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The Privatisation of Military Force and the Governing Rules of the International System

James Pattison
University of Manchester
James Pattison
University of Manchester
Open Panel

Abstract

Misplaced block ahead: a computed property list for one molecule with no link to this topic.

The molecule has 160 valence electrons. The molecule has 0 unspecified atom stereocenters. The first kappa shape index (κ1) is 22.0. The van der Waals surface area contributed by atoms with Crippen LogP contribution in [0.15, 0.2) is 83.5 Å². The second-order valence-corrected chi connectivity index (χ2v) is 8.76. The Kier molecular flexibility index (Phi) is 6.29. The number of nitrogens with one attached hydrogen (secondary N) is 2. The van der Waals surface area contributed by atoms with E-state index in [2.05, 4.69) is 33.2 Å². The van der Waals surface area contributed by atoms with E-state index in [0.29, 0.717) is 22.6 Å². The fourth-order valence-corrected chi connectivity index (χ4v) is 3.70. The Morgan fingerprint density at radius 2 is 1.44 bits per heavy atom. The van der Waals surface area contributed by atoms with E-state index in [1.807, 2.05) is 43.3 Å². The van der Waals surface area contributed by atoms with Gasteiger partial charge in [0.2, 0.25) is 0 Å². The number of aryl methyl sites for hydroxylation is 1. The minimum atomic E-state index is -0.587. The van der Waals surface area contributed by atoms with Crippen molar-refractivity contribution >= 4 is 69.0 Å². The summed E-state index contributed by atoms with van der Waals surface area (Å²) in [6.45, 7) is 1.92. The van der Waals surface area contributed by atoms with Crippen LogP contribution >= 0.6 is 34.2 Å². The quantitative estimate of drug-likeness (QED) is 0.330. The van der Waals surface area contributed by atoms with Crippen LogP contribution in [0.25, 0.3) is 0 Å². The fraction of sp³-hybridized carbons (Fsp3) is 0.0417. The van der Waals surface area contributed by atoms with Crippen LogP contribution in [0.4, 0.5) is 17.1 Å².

This paper considers the effects of the commoditisation of military provision and the use of private military and security companies (PMSCs) on the prevailing norms of the international system. It defends the importance of public use of force, the central rationales of which, I claim, are threatened by private force. This is largely because the privatisation of military force leads to a proliferation in militarily capable actors, rendering it more difficult to maintain the effective regulation of warfare. Section I argues that the public use of force is important in the development and maintenance of an effective set of jus ad bellum norms to govern when the use of force may be deployed and, in short, to limit the number of wars that will be waged. Section II argues that the public use of force is necessary to maintain an effective jus in bello regime to limit war’s destructiveness. Section III considers what Thomas Franck calls the ‘jurying’ function of states and other agents to make a public judgement on the use of force that constrains international actors. I argue that the rise in the use of PMSCs makes this jurying function (i) harder to achieve (because of the opaqueness of the industry) and (ii) less influential (because PMSCs are more concerned with their reputations amongst potential employers than their perceived legitimacy in the international community). The result is that the constraining power of international opinion is weaker for PMSCs, exacerbating the problems identified in Sections I and II.